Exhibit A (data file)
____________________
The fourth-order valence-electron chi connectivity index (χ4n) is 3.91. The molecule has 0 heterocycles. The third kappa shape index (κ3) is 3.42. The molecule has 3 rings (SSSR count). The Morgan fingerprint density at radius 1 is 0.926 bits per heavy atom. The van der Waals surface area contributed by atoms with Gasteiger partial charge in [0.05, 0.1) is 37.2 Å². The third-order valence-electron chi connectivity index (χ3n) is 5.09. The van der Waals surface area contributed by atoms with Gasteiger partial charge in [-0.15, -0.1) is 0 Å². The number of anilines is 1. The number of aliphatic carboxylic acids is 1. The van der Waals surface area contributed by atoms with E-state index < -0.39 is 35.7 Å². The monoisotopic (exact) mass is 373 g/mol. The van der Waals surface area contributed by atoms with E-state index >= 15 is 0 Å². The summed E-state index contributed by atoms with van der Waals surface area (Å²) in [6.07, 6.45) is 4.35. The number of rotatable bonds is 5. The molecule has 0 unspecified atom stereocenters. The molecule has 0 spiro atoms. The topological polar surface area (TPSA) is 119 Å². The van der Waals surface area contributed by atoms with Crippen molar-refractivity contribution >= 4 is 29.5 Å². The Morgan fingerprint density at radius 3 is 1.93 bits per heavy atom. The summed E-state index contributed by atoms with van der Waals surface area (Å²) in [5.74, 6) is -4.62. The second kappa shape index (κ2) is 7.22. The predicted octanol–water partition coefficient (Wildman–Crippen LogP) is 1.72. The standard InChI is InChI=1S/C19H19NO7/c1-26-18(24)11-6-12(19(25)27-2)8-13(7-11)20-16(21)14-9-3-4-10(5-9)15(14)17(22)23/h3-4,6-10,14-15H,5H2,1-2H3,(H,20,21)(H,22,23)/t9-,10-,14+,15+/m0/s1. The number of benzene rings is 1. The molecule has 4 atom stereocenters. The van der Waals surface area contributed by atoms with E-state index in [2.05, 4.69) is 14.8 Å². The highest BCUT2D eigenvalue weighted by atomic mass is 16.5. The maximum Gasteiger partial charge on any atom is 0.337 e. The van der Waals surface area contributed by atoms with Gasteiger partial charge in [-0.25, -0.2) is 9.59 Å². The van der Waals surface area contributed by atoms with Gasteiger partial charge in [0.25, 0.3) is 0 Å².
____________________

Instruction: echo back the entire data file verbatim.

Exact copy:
The fourth-order valence-electron chi connectivity index (χ4n) is 3.91. The molecule has 0 heterocycles. The third kappa shape index (κ3) is 3.42. The molecule has 3 rings (SSSR count). The Morgan fingerprint density at radius 1 is 0.926 bits per heavy atom. The van der Waals surface area contributed by atoms with Gasteiger partial charge in [0.05, 0.1) is 37.2 Å². The third-order valence-electron chi connectivity index (χ3n) is 5.09. The van der Waals surface area contributed by atoms with Gasteiger partial charge in [-0.15, -0.1) is 0 Å². The number of anilines is 1. The number of aliphatic carboxylic acids is 1. The van der Waals surface area contributed by atoms with E-state index < -0.39 is 35.7 Å². The monoisotopic (exact) mass is 373 g/mol. The van der Waals surface area contributed by atoms with E-state index >= 15 is 0 Å². The summed E-state index contributed by atoms with van der Waals surface area (Å²) in [6.07, 6.45) is 4.35. The number of rotatable bonds is 5. The molecule has 0 unspecified atom stereocenters. The molecule has 0 spiro atoms. The topological polar surface area (TPSA) is 119 Å². The van der Waals surface area contributed by atoms with Crippen molar-refractivity contribution >= 4 is 29.5 Å². The Morgan fingerprint density at radius 3 is 1.93 bits per heavy atom. The summed E-state index contributed by atoms with van der Waals surface area (Å²) in [5.74, 6) is -4.62. The second kappa shape index (κ2) is 7.22. The predicted octanol–water partition coefficient (Wildman–Crippen LogP) is 1.72. The standard InChI is InChI=1S/C19H19NO7/c1-26-18(24)11-6-12(19(25)27-2)8-13(7-11)20-16(21)14-9-3-4-10(5-9)15(14)17(22)23/h3-4,6-10,14-15H,5H2,1-2H3,(H,20,21)(H,22,23)/t9-,10-,14+,15+/m0/s1. The number of benzene rings is 1. The molecule has 4 atom stereocenters. The van der Waals surface area contributed by atoms with E-state index in [2.05, 4.69) is 14.8 Å². The highest BCUT2D eigenvalue weighted by atomic mass is 16.5. The maximum Gasteiger partial charge on any atom is 0.337 e. The van der Waals surface area contributed by atoms with Gasteiger partial charge in [-0.25, -0.2) is 9.59 Å². The van der Waals surface area contributed by atoms with Gasteiger partial charge in [0.25, 0.3) is 0 Å².